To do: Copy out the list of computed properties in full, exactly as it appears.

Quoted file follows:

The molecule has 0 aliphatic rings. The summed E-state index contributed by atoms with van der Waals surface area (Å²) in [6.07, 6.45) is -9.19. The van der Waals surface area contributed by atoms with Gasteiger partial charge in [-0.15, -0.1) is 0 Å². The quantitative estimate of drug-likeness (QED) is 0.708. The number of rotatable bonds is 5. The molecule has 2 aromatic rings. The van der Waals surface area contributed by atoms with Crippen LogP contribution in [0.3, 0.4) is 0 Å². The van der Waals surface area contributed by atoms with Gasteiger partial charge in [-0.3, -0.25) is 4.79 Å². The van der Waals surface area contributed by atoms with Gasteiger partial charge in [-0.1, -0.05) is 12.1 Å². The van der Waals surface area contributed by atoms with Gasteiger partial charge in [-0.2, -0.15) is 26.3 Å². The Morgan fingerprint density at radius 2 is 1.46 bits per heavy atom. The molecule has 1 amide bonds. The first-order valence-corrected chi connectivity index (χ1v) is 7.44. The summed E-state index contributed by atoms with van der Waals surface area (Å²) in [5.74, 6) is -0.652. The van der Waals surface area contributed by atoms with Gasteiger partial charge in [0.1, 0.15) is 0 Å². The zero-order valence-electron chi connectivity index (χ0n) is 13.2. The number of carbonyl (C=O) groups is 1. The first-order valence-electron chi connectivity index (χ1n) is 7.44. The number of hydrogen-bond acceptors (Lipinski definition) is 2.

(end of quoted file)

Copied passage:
The molecule has 0 aliphatic rings. The summed E-state index contributed by atoms with van der Waals surface area (Å²) in [6.07, 6.45) is -9.19. The van der Waals surface area contributed by atoms with Gasteiger partial charge in [-0.15, -0.1) is 0 Å². The quantitative estimate of drug-likeness (QED) is 0.708. The number of rotatable bonds is 5. The molecule has 2 aromatic rings. The van der Waals surface area contributed by atoms with Crippen LogP contribution in [0.3, 0.4) is 0 Å². The van der Waals surface area contributed by atoms with Gasteiger partial charge in [-0.3, -0.25) is 4.79 Å². The van der Waals surface area contributed by atoms with Gasteiger partial charge in [-0.1, -0.05) is 12.1 Å². The van der Waals surface area contributed by atoms with Gasteiger partial charge in [-0.2, -0.15) is 26.3 Å². The Morgan fingerprint density at radius 2 is 1.46 bits per heavy atom. The molecule has 1 amide bonds. The first-order valence-corrected chi connectivity index (χ1v) is 7.44. The summed E-state index contributed by atoms with van der Waals surface area (Å²) in [5.74, 6) is -0.652. The van der Waals surface area contributed by atoms with Gasteiger partial charge in [0.1, 0.15) is 0 Å². The zero-order valence-electron chi connectivity index (χ0n) is 13.2. The number of carbonyl (C=O) groups is 1. The first-order valence-electron chi connectivity index (χ1n) is 7.44. The number of hydrogen-bond acceptors (Lipinski definition) is 2.